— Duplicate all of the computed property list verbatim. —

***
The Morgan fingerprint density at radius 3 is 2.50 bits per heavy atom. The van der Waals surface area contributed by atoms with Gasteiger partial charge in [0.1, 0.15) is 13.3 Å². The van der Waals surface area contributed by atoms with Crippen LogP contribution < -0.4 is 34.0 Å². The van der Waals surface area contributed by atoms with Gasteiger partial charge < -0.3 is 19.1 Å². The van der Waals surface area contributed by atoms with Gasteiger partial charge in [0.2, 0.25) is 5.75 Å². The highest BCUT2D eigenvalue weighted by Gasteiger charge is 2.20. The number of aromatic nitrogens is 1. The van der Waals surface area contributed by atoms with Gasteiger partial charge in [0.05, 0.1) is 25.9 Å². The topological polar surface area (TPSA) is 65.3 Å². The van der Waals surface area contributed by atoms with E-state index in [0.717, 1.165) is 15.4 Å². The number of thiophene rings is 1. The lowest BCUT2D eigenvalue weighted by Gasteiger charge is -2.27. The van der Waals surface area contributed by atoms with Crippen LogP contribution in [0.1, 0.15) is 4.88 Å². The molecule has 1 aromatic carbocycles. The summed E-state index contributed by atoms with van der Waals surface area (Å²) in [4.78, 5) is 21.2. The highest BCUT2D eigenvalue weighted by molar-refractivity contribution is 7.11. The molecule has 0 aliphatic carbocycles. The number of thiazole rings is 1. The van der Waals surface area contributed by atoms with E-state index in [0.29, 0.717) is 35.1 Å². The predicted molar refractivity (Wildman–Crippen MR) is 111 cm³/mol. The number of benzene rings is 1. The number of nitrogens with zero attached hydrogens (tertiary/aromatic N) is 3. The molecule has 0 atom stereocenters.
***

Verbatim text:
The Morgan fingerprint density at radius 3 is 2.50 bits per heavy atom. The van der Waals surface area contributed by atoms with Gasteiger partial charge in [0.1, 0.15) is 13.3 Å². The van der Waals surface area contributed by atoms with Crippen LogP contribution < -0.4 is 34.0 Å². The van der Waals surface area contributed by atoms with Gasteiger partial charge < -0.3 is 19.1 Å². The van der Waals surface area contributed by atoms with Gasteiger partial charge in [0.2, 0.25) is 5.75 Å². The highest BCUT2D eigenvalue weighted by Gasteiger charge is 2.20. The number of aromatic nitrogens is 1. The van der Waals surface area contributed by atoms with Gasteiger partial charge in [0.05, 0.1) is 25.9 Å². The topological polar surface area (TPSA) is 65.3 Å². The van der Waals surface area contributed by atoms with E-state index in [0.717, 1.165) is 15.4 Å². The number of thiophene rings is 1. The lowest BCUT2D eigenvalue weighted by Gasteiger charge is -2.27. The van der Waals surface area contributed by atoms with Crippen LogP contribution in [0.1, 0.15) is 4.88 Å². The molecule has 1 aromatic carbocycles. The summed E-state index contributed by atoms with van der Waals surface area (Å²) in [4.78, 5) is 21.2. The highest BCUT2D eigenvalue weighted by molar-refractivity contribution is 7.11. The molecule has 0 aliphatic carbocycles. The number of thiazole rings is 1. The van der Waals surface area contributed by atoms with E-state index in [0.29, 0.717) is 35.1 Å². The predicted molar refractivity (Wildman–Crippen MR) is 111 cm³/mol. The number of benzene rings is 1. The number of nitrogens with zero attached hydrogens (tertiary/aromatic N) is 3. The molecule has 0 atom stereocenters.